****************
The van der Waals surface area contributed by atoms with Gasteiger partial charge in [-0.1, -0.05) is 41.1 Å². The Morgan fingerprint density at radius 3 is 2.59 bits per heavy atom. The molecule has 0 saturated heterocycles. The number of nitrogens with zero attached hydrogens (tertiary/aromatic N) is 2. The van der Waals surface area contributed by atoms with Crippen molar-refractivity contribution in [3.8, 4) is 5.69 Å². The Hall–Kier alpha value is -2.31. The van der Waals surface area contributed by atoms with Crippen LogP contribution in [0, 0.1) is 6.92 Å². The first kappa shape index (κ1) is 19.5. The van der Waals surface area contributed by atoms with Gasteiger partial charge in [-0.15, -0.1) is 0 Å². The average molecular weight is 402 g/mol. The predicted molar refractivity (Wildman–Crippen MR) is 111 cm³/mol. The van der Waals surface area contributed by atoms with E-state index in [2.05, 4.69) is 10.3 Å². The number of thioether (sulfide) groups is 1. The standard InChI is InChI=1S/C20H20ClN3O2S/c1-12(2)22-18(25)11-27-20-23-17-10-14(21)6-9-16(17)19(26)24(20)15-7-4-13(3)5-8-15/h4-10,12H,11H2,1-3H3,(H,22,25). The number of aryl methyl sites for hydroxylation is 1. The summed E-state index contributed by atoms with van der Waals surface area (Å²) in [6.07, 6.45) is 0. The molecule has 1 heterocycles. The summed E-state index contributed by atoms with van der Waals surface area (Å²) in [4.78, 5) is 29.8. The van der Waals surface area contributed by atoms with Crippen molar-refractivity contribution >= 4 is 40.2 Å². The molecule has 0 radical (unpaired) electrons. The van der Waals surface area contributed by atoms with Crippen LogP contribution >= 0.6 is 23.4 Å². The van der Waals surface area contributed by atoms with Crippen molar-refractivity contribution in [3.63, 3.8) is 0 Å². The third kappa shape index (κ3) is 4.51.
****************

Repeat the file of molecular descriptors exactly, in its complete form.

The van der Waals surface area contributed by atoms with Gasteiger partial charge in [-0.1, -0.05) is 41.1 Å². The Morgan fingerprint density at radius 3 is 2.59 bits per heavy atom. The molecule has 0 saturated heterocycles. The number of nitrogens with zero attached hydrogens (tertiary/aromatic N) is 2. The van der Waals surface area contributed by atoms with Crippen molar-refractivity contribution in [3.8, 4) is 5.69 Å². The Hall–Kier alpha value is -2.31. The van der Waals surface area contributed by atoms with Crippen LogP contribution in [0, 0.1) is 6.92 Å². The first kappa shape index (κ1) is 19.5. The van der Waals surface area contributed by atoms with Gasteiger partial charge in [-0.15, -0.1) is 0 Å². The average molecular weight is 402 g/mol. The predicted molar refractivity (Wildman–Crippen MR) is 111 cm³/mol. The van der Waals surface area contributed by atoms with E-state index in [2.05, 4.69) is 10.3 Å². The number of thioether (sulfide) groups is 1. The standard InChI is InChI=1S/C20H20ClN3O2S/c1-12(2)22-18(25)11-27-20-23-17-10-14(21)6-9-16(17)19(26)24(20)15-7-4-13(3)5-8-15/h4-10,12H,11H2,1-3H3,(H,22,25). The number of aryl methyl sites for hydroxylation is 1. The summed E-state index contributed by atoms with van der Waals surface area (Å²) in [6.07, 6.45) is 0. The molecule has 1 heterocycles. The summed E-state index contributed by atoms with van der Waals surface area (Å²) in [4.78, 5) is 29.8. The van der Waals surface area contributed by atoms with Crippen molar-refractivity contribution >= 4 is 40.2 Å². The molecule has 0 radical (unpaired) electrons. The van der Waals surface area contributed by atoms with Crippen LogP contribution >= 0.6 is 23.4 Å². The van der Waals surface area contributed by atoms with Crippen molar-refractivity contribution in [3.63, 3.8) is 0 Å². The third kappa shape index (κ3) is 4.51.